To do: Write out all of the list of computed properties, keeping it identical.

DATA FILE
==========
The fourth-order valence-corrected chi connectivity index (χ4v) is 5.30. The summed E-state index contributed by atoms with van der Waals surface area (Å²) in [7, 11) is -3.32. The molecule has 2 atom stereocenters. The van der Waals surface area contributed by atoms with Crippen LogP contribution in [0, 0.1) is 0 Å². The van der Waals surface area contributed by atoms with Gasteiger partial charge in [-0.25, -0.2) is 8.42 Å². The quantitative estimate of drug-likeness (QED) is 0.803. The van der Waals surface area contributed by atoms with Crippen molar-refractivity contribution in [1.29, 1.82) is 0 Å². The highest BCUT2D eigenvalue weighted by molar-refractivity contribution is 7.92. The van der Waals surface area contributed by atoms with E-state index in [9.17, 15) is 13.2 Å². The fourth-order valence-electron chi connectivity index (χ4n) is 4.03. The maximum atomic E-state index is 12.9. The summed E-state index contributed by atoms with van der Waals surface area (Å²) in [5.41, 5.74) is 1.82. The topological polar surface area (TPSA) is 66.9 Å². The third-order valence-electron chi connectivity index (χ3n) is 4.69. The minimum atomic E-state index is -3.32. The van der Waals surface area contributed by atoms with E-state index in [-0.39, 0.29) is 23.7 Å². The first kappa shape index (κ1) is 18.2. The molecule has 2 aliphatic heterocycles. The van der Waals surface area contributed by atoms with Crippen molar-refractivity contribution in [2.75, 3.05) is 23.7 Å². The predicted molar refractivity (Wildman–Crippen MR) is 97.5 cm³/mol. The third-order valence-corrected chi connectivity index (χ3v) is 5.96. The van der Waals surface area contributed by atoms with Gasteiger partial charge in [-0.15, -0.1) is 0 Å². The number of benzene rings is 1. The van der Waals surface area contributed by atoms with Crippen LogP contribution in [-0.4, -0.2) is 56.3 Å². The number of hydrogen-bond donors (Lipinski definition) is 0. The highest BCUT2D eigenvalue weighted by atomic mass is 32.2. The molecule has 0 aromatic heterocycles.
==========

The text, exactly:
The fourth-order valence-corrected chi connectivity index (χ4v) is 5.30. The summed E-state index contributed by atoms with van der Waals surface area (Å²) in [7, 11) is -3.32. The molecule has 2 atom stereocenters. The van der Waals surface area contributed by atoms with Crippen LogP contribution in [0, 0.1) is 0 Å². The van der Waals surface area contributed by atoms with Gasteiger partial charge in [-0.25, -0.2) is 8.42 Å². The quantitative estimate of drug-likeness (QED) is 0.803. The van der Waals surface area contributed by atoms with Crippen molar-refractivity contribution in [1.29, 1.82) is 0 Å². The highest BCUT2D eigenvalue weighted by molar-refractivity contribution is 7.92. The van der Waals surface area contributed by atoms with E-state index in [9.17, 15) is 13.2 Å². The fourth-order valence-electron chi connectivity index (χ4n) is 4.03. The maximum atomic E-state index is 12.9. The summed E-state index contributed by atoms with van der Waals surface area (Å²) in [5.41, 5.74) is 1.82. The topological polar surface area (TPSA) is 66.9 Å². The third-order valence-electron chi connectivity index (χ3n) is 4.69. The minimum atomic E-state index is -3.32. The van der Waals surface area contributed by atoms with E-state index in [-0.39, 0.29) is 23.7 Å². The first kappa shape index (κ1) is 18.2. The molecule has 2 aliphatic heterocycles. The van der Waals surface area contributed by atoms with Crippen molar-refractivity contribution in [2.75, 3.05) is 23.7 Å². The predicted molar refractivity (Wildman–Crippen MR) is 97.5 cm³/mol. The third-order valence-corrected chi connectivity index (χ3v) is 5.96. The van der Waals surface area contributed by atoms with Gasteiger partial charge in [-0.15, -0.1) is 0 Å². The number of benzene rings is 1. The van der Waals surface area contributed by atoms with Crippen LogP contribution in [-0.4, -0.2) is 56.3 Å². The number of hydrogen-bond donors (Lipinski definition) is 0. The highest BCUT2D eigenvalue weighted by atomic mass is 32.2. The molecule has 0 aromatic heterocycles.